Your Commissioner recommends the bolition of chains of all description within the precincts of the gaols[sic], the insecure condition of which should be remedied without delay. In English prisons, e.g., Portland, chains are used only in punishment "for the most serious offences-assaults on officers, attempts at escape, and persistent insubordination or refusal to work; the irons consist of rings for the ankles and two chains. which are linked together and fastened to a belt: their weight varies from six to ten pounds, and when a prisoner is put into them he wears them constantly day and night for the period of his punishment, for which the maximum is six months."
In the North Western gaols[sic] of Western Australia chains are used on natives only because of the inadequate or faulty construction of the buildings: the irons consist of a chain round each prisoner's neck connected with other chains by cuff, etc.. to his neighbours' necks; the weight of the neck-chain, cuff, and connecting chain is as much as 5¼ pounds, but as the centre man has to carry the weight of the chains connecting the individuals at his side, he, of course, bears most of the strain, and double that carried by the others; he wears it constantly, often as long as three years, and sometimes more, according to the length of sentences. With chevaux-de-frise around the central courtyard at Roebourne, and with a properly constructed galvanized iron fence around the boundaries of the prison grounds at Broome and Wyndham, the use of chains could be safely prohibited. The fence recommended by the gaolers[sic]would he from 12ft. to 14ft. high, of corrugated iron, with supporting battens on the outside, and nothing in the way of barbed wire on top. When called upon to work outside the prison walls, your Commissioner recommends the abolition of neck-chains, and their substitution by:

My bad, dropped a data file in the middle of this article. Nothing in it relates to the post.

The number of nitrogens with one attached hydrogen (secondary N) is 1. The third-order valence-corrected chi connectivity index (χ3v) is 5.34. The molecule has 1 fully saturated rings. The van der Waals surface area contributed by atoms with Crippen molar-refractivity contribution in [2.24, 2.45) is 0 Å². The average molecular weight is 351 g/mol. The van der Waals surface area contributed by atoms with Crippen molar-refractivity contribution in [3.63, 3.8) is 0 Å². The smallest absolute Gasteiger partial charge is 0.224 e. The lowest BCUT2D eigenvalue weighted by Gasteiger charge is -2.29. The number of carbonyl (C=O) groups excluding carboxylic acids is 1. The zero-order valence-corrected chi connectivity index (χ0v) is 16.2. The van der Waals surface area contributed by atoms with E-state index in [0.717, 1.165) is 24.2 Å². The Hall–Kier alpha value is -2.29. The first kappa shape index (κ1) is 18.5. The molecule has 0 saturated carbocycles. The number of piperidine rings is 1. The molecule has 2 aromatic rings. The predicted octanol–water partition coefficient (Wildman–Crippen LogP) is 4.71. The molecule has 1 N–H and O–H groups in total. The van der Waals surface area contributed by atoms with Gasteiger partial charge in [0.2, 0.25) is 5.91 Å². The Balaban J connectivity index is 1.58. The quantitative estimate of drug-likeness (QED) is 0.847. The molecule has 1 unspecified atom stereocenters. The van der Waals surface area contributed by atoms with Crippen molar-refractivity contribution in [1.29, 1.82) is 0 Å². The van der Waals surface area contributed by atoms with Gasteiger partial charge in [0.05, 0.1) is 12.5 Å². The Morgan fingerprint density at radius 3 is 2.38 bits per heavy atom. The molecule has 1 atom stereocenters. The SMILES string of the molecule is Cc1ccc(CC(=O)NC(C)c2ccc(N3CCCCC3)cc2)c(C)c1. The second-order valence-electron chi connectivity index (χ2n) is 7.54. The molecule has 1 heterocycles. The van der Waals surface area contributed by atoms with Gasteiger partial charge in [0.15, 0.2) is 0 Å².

In the last-mentioned proposal the ankles of each prisoner are connected by a light chain up to 20 or 22 inches long, an arrangement which allows him to walk but not to run, and at the same time gives full scope to the free movement of his arms and trunk. When working for municipal or local bodies these corporations should be made to pay for the prisoners' rations, etc., while so employed, and also for the clothes supplied to them when liberated, the latter charge at present falling upon the Aborigines Department. The hours of outside labour in these tropical climates should certainly be limited to six, as at Roebourne, and even then curtailed when the temperature is greater than 98 deg. in the shade, as is already insisted upon, according to the medical officer's orders at Carnarvon. Wherever, practicable, prisoners, when transferred, should be escorted by warders and not by constables. Furthermore, gaolers[sic]should not be allowed, as at present, to receive instructions from the Resident Magistrates. but only from the sheriff and comptroller-general of prisons.
Transcribed by SU Volunteers
Apologies for possible errors and/or omissions - use the newspaper clippings enlargements for verification